GMCR just made life miserable for PEET.
After a competiting bid from Green Maintain Coffee (GMCR), Peet’s Coffee & Tea (PEET) was forced to raise its offer to buy Diedrich Coffee by 24% to approximately $265 million. Peet’s increased its bid to $32 a share from $26.
Green Mountain is offering $30 a share in cash. Green Mountain has been consolidating its K-Cup licenses as it bought Tully’s Coffee in March and announced the acquisition of Timothy’s Coffees earlier this month.
In some respects, PEET management’s talking up the DDRX deal exposed a weakness in PEET’s long-term business model, although the company will be fine without it. To justify the egregious purchase price (94% or $249 million is goodwill), management needed to signal how important the single-serve coffee market is. When discussing the just announced DDRX deal on a conference call, senior management commented that “you've got to take a look at this single cup household penetration growth and what's happening, it's a very fast growing segment. It's here to stay and it's going to be a significant consumer segment and this isn't going to take five years. This is happening now.”
There is no denying that the recent growth in the single-serve segment is astonishing. Green Mountain’s Keurig brand holds 85% share of single cup brewer sales, with sales doubling over the last two years. In 2010, Keurig brewers will approach penetrating over 4 million homes. With approximately 90 million households with coffee brewers, Keurig’s share remains less than 5%, but it is growing rapidly. The increasing share base of installed Keurig brewers is the primary driver of K-Cup growth. And, Peet’s management has now communicated the need to play in this game!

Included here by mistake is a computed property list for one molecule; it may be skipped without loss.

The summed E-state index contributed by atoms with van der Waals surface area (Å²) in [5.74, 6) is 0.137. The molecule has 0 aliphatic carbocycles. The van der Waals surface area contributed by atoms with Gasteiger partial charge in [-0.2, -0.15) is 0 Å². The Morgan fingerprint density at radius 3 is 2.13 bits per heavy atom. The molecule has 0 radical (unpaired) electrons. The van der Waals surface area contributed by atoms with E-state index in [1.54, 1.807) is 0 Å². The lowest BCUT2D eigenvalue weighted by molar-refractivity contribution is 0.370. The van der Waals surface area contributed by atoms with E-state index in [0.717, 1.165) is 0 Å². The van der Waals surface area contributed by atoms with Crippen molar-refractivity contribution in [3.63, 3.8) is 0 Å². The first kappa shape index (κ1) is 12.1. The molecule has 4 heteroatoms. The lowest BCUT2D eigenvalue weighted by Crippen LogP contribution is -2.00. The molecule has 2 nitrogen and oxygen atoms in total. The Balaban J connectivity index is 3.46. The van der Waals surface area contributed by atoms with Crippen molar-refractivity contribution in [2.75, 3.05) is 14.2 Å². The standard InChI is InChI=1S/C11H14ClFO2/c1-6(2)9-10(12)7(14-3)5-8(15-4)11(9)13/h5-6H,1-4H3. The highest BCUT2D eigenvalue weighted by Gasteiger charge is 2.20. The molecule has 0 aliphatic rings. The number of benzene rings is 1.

The acquisition of Tully’s last March gave GMCR a brand with manufacturing capabilities in the western part of the United States – PEET’s core market. Without the ability to compete in the single-serve segment, PEET is facing the potential for significantly slower top-line sales trends as its market share erodes over time.
PEET now sits out there exposed; damned if they do, damned if they don’t. If they do buy DDRX, the fact that the valuation of DDRX is so over the top is a big negative for PEET and we will not know if the acquisition has proven successful until 2011 (when it is expected to be accretive). On the other hand, if they don’t buy it now, how is management going to explain away the urgent need to get into the single-serve segment.
Clearly, the growth in the home brewer single-serve segment has benefitted from more people being unemployed and staying at home for their morning coffee. That being said, it is not surprising that MCD and other QSR operators are talking about how challenging the breakfast day part is. For PEET, as I said before, the DDRX acquisition is not expected to be accretive until fiscal 2011. What is the likelihood the economy recovers and the U.S. economy starts producing jobs again in 2010? If you think it is likely, then the timing of this purchase at such a high premium is all wrong. As more people go back to work, more and more Keurig brewers will be sitting unused at home and K-cup sales will slow right when PEET needs them most!